Cen­tres

The Friends of the Parosphromenus live scat­tered across the globe


For the stan­dard aquar­ist, it is irrel­e­vant where the next friend of the hobby lives. Pet shops are usu­ally within reach, the rest is sup­plied by mail order, the usual fish, plants and the nec­es­sary acces­sories are almost always avail­able. It is quite dif­fer­ent if one keep­ing some­thing spe­cial. Parosphromenus aquar­ists often have a prob­lem, which is unknown to other aquar­ists: to make con­tacts with other Parosphromenus enthu­si­asts. In the neigh­bor­hood they are rare. Where do they live, with whom can I share expe­ri­ences and fishes? This is where the net­work of our Parosphromenus project helps.

The dens­est net­work of ama­teurs of our species is still found in Cen­tral Europe : a result of the pio­neer­ing role of Walther Foer­sch. But also in the north and west Europe, there are now smaller cen­ters of lovers of Parosphromenus. There is another cen­ter far from here in Japan. In other areas, includ­ing in the U.S., so far there are no cen­ters, but some hob­by­ists and experts deal­ing with this species. In our net­work, cur­rently miss­ing addresses are only from Africa and Aus­tralia. It is per­haps only a mat­ter of time until the first arrive from the lat­ter is.

Ger­many is still the coun­try with most Parosphromenus enthu­si­asts. This den­sity is still a con­se­quence of the fact that here, in the mid­dle sev­en­ties, of the 20th Cen­tury, Parosphromenus aquar­is­tics began with the thor­ough research of Dr. Walther Foer­sch . The IGL was, since its foun­da­tion in 1979, the lead­ing Labyrinth Fish Asso­ci­a­tion and pro­duced other experts. Some of them from the eight­ies went on suc­ces­ful exploratory trips to Malaysia and Indone­sia (eg Horst Linke, Diet­rich Schaller, Nor­bert Neuge­bauer, Gunter Kopic, Jacob Geck , Mar­tin Hall­mann and oth­ers). Their names are con­nected per­ma­nently to this genus (for instance as ’god­fa­ther’ for P.linkei) and Schaller (as first descrip­tor of P.nagyi). After P.deissneri (Bleeker, later redescribed by Kot­te­lat) and P.paludicola (Tweedie) it was the Ger­man biol­o­gist Jörg Vierke, who in the sev­en­ties, described the next two Parosphromenus (P.filamentosus and P.parvulus). Much later, Horst Linke founded the work­ing group ’Labyrinth Fish /​EAC’ which became an inter­na­tion­ally active group, that by its activ­ity in par­tic­u­lar helped to bring more forms of Parosphromenus to Europe. In Switzer­land, there were aquar­ists who have merit from dis­cov­ery and breed­ing ser­vices, for exam­ple Alfred Waser. The Swiss ichthy­ol­o­gist Mau­rice Kot­te­lat has become one of the fore­most experts in the South­east Asian fish fauna and one of the most indus­tri­ous tax­on­o­mists in recent decades, includ­ing the most species of Parosphromenus, partly described together with the Sin­ga­porean Pro­fes­sor Peter Ng.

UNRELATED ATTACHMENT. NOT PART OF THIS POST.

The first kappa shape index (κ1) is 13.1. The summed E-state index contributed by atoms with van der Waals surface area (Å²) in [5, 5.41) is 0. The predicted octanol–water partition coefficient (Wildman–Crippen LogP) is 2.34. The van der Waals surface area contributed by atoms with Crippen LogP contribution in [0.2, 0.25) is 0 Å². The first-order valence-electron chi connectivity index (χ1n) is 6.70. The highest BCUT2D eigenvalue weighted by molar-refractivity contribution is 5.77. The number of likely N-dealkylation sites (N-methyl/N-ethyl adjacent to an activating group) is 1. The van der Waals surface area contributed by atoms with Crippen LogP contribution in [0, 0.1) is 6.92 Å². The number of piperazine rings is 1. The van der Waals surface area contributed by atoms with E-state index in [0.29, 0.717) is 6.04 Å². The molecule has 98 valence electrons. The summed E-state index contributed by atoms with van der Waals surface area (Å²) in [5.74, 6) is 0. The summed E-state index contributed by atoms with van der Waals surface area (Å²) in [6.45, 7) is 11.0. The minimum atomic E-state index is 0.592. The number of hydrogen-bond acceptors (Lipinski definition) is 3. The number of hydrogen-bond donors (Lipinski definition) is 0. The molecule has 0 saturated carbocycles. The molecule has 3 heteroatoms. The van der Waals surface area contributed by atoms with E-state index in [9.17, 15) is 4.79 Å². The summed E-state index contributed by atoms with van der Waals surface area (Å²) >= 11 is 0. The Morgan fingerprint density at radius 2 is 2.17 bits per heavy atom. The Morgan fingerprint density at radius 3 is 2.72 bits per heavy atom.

In Eng­land, it was pri­mar­ily the German-​born William Har­vey, who madee Licorice gouramis known on the island. Unfor­tu­nately, not many fol­lowed him, with the excep­tion of a mar­ried cou­ple with great con­sis­tency and ded­i­ca­tion: Bar­bara and Allan Brown. Some fish retain their names (includ­ing Betta species such as B.brownorum) and they dis­cov­ered and described P. allani and P. har­veyi . In the Netherlands,for many years, Karen Koomans held high the ban­ner of Parosphromenus breed­ers and on this jour­ney, had some com­pan­ions and fol­low­ers. In France, the CIL is a cen­ter of Labyrinth­fisch aquar­is­tic, and indi­vid­ual enthu­si­asts (such as Olivier Per­rin) devel­oped to become out­stand­ing breed­ers, includ­ing for species of Parosphromenus. In recent years a fur­ther, some­what scat­tered cen­tre was grow­ing in the Scan­di­na­vian coun­tries . In other Euro­pean coun­tries, par­tic­u­larly in East­ern and South­ern Europe, there appear to be only iso­lated experts for these fish.

The only other sig­nif­i­cant cen­ter is located in Japan. Due, not only to the greater geo­graph­i­cal prox­im­ity, but also to the strong Chi­nese tra­di­tions in the home coun­tries of our fish, there are many con­tacts with the inhab­i­tants of the home­lands of Parosphromenus. This, together with joint ven­tures with trav­el­ling Euro­pean enthu­si­asts, includ­ing by increas­ing the eco­nomic inter­est of orna­men­tal fish exports, more and more peo­ple from West Malaysia, Sarawak and Kali­man­tan are inter­ested in this lit­tle known and almost for­got­ten jew­els of dis­ap­pear­ing native forests. Slowly the con­vic­tion devel­oped that their pro­tec­tion should be a major con­cern of the present generation.


(PF)

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